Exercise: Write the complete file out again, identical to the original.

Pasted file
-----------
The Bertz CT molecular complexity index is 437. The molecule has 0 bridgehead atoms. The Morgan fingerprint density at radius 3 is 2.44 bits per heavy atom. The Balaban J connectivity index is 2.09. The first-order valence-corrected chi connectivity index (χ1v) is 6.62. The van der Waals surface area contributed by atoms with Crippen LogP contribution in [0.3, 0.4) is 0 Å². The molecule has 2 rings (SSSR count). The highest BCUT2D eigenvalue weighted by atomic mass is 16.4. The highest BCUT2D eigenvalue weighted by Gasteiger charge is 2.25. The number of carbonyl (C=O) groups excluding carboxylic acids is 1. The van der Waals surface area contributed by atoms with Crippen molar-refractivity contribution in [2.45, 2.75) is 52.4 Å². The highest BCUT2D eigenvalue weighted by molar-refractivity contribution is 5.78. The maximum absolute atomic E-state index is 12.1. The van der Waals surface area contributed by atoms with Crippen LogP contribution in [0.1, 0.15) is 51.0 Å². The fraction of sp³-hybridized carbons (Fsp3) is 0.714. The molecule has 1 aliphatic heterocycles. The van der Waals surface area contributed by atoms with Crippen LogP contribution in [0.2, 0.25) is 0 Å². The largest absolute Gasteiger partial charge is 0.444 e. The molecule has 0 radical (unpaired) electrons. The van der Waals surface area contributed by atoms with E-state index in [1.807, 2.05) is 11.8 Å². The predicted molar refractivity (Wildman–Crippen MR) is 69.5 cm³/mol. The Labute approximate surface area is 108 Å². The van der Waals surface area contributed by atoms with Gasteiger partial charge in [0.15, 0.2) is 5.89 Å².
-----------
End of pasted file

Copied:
The Bertz CT molecular complexity index is 437. The molecule has 0 bridgehead atoms. The Morgan fingerprint density at radius 3 is 2.44 bits per heavy atom. The Balaban J connectivity index is 2.09. The first-order valence-corrected chi connectivity index (χ1v) is 6.62. The van der Waals surface area contributed by atoms with Crippen LogP contribution in [0.3, 0.4) is 0 Å². The molecule has 2 rings (SSSR count). The highest BCUT2D eigenvalue weighted by atomic mass is 16.4. The highest BCUT2D eigenvalue weighted by Gasteiger charge is 2.25. The number of carbonyl (C=O) groups excluding carboxylic acids is 1. The van der Waals surface area contributed by atoms with Crippen molar-refractivity contribution in [2.45, 2.75) is 52.4 Å². The highest BCUT2D eigenvalue weighted by molar-refractivity contribution is 5.78. The maximum absolute atomic E-state index is 12.1. The van der Waals surface area contributed by atoms with Crippen LogP contribution in [0.1, 0.15) is 51.0 Å². The fraction of sp³-hybridized carbons (Fsp3) is 0.714. The molecule has 1 aliphatic heterocycles. The van der Waals surface area contributed by atoms with Crippen LogP contribution in [0.2, 0.25) is 0 Å². The largest absolute Gasteiger partial charge is 0.444 e. The molecule has 0 radical (unpaired) electrons. The van der Waals surface area contributed by atoms with E-state index in [1.807, 2.05) is 11.8 Å². The predicted molar refractivity (Wildman–Crippen MR) is 69.5 cm³/mol. The Labute approximate surface area is 108 Å². The van der Waals surface area contributed by atoms with Gasteiger partial charge in [0.15, 0.2) is 5.89 Å².